“We don’t expect that we’ll resolve that problem on Wednesday.”

The chairman of the US Joint Chiefs of Staff, General Joseph Dunford, agrees that the few short weeks since the Mar-a-Lago summit was probably too short to be able to tell whether China is ready to isolate Kim.

He said Monday the Pentagon would maintain lines of communication with the Chinese military to head off any escalation in the South China Sea, but keep this separate from the diplomatic effort on North Korea.

“Secretary Tillerson has said that a key element of any success we would have in de-nuclearizing the peninsula would be the cooperation of China,” he said.

by Dave Clark
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Iran protests against Tillerson ‘transition’ remarks — Tillerson seemed to say U.S. would back a change of government in Iran

June 20, 2017

AFP

© AFP/File | US Secretary of State Rex Tillerson made the Iran transition remarks whilst giving evidence to a Congressional committee on June 13, 2017

TEHRAN (AFP) – Iran has called in the Swiss charge d’affaires, who looks after US interests, to protest against comments by Secretary of State Rex Tillerson backing “peaceful transition” in the Islamic republic.The administration of President Donald Trump has taken an increasingly hawkish position towards Iran since taking office in January but Tillerson’s testimony to a Congressional committee last week appeared to be the first expression of support for a change of government.

“The Swiss charge d’affaires was summoned to the foreign ministry to be a handed a strong protest from the Islamic Republic of Iran against the comments by the US secretary of state…. which were contrary to international law and the UN charter,” ministry spokesman Bahram Ghassemi told Iranian media.

Alongside Monday’s summoning of the Swiss envoy, Iran also sent a protest letter to UN chief Antonio Guterres, the ISNA news agency reported.

In last Wednesday’s testimony to the House Foreign Affairs Committee, Tillerson accused Iran of seeking “hegemony” in the Middle East at the expense of US allies like Saudi Arabia.

“Our policy towards Iran is to push back on this hegemony… and to work toward support of those elements inside of Iran that would lead to a peaceful transition of that government,” the US top diplomat said.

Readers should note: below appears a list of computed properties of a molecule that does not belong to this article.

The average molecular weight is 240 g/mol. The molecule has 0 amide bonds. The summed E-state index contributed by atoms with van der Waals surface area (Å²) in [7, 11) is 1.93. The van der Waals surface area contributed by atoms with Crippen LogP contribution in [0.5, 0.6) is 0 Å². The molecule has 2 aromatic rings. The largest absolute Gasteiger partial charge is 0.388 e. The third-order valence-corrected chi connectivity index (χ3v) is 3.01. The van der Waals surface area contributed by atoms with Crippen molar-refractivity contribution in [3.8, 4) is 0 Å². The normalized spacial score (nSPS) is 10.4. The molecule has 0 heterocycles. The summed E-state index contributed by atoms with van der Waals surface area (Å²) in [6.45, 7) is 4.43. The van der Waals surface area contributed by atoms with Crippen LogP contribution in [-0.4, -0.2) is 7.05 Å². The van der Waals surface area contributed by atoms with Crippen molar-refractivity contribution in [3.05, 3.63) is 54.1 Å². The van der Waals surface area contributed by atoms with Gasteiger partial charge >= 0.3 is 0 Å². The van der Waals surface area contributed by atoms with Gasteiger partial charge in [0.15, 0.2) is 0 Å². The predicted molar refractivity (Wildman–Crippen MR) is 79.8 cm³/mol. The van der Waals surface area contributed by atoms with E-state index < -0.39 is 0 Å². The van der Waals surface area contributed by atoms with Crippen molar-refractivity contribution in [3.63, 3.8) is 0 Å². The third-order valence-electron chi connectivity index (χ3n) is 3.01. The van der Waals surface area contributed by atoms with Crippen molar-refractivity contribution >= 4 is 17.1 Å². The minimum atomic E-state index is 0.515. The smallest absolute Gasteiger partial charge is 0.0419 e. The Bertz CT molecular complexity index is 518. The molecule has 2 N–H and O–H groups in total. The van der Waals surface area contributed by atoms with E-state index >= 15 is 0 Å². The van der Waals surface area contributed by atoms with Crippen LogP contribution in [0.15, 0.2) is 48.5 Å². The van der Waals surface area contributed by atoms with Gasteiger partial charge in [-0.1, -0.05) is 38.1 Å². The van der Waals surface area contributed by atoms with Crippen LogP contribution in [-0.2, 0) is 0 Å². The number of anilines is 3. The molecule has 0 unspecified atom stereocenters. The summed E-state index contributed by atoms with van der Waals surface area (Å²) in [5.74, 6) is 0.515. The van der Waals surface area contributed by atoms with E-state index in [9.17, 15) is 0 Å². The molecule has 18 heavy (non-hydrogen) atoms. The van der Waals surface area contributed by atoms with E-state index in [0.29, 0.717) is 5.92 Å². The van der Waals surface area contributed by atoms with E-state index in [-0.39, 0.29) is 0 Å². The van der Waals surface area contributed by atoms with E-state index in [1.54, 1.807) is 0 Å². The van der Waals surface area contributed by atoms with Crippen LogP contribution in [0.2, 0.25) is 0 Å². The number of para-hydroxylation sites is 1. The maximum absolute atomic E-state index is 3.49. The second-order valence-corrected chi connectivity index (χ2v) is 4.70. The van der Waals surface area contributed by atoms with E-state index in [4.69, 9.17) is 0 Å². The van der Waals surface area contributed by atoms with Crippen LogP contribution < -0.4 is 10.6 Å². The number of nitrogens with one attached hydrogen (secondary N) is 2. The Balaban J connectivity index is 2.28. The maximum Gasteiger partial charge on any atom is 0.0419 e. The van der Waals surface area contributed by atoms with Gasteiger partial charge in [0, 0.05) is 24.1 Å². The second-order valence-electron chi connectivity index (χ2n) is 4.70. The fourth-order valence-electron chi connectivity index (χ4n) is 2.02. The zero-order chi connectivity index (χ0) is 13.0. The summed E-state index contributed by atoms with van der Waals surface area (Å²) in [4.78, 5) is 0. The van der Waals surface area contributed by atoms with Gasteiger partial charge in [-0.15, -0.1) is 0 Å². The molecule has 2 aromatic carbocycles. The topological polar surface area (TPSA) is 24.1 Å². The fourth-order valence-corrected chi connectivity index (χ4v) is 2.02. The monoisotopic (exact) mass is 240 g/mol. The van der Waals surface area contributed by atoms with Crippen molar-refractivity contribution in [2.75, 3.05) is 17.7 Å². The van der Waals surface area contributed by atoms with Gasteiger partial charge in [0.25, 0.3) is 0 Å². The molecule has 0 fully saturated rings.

“Those elements are there certainly, as we know,” he added, without elaborating on the groups he was referring to.

Iran was, with North Korea and Saddam Hussein’s Iraq, part of the “axis of evil” that the George W. Bush administration earmarked for “regime change” after it took office in 2001.

But when Saddam’s ouster in the US-led invasion of 2003 triggered a deadly insurgency that continues to this day, the policy fell out of favour.

In his testimony, Tillerson also raised the possibility of imposing sanctions on the whole of the Islamic Revolutionary Guard Corps, Iran’s main military force and a major player in the country’s economy.

Currently, Washington has only blacklisted the Guards’ foreign operations arm — the Quds Force — and some individual commanders.

“We continually review the merits, both from the standpoint of diplomatic but also international consequences, of designating the Iranian Revolutionary Guard in its entirety as a terrorist organisation,” Tillerson said.

The Guards have played a major role in training Shiite militias in Iraq that are a significant force in the fightback against the Islamic State group, and have also trained thousands of “volunteers” to battle alongside President Bashar al-Assad’s forces in Syria.

The United States has had no diplomatic relations with Iran since the aftermath of the Islamic revolution of 1979 and its interests are looked after by Switzerland.

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 (Includes links to Saudi, Qatar dispute articles)

Dennis Rodman headed into North Korea again — amid signs U.S. can’t wait for China to act

June 13, 2017

CBS News

Last Updated Jun 13, 2017 3:58 AM EDT

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BEIJING — Former NBA player Dennis Rodman arrived on Tuesday in North Korea on his first visit since President Donald Trump took office.

He told reporters before departing Beijing airport on Tuesday that he was “just trying to open a door” with North Korea.

Rodman has received the red-carpet treatment on four past trips since 2013. He also has been roundly criticized for visiting during times of high tensions between the U.S. and North Korea over its weapons programs.

Asked if he had spoken to Mr. Trump about his trip, he said, “Well, I’m pretty sure he’s pretty much happy with the fact that I’m over here trying to accomplish something that we both need.”

His entourage included Joseph Terwilliger, a professor who has accompanied Rodman on previous trips to North Korea.

Rodman said the issue of several Americans currently detained by North Korea was “not my purpose right now.”

Image result for Dennis Rodman with Kim Jong-un, photos

Former NBA player Dennis Rodman is expected to arrive in North Korea on June 13, according to reports. Rodman’s trip comes at a time when President Trump is said to be trying to set up a secret channel to North Korea. (Reuters)

In Tokyo, a visiting senior U.S. official said Rodman’s trip is as a private citizen.

“We are aware of his visit. We wish him well, but we have issued travel warnings to Americans suggested they not travel to North Korea for their own safety,” U.S. Undersecretary of State Thomas Shannon told reporters after discussing the North Korean missile threat and other issues with Japanese counterparts.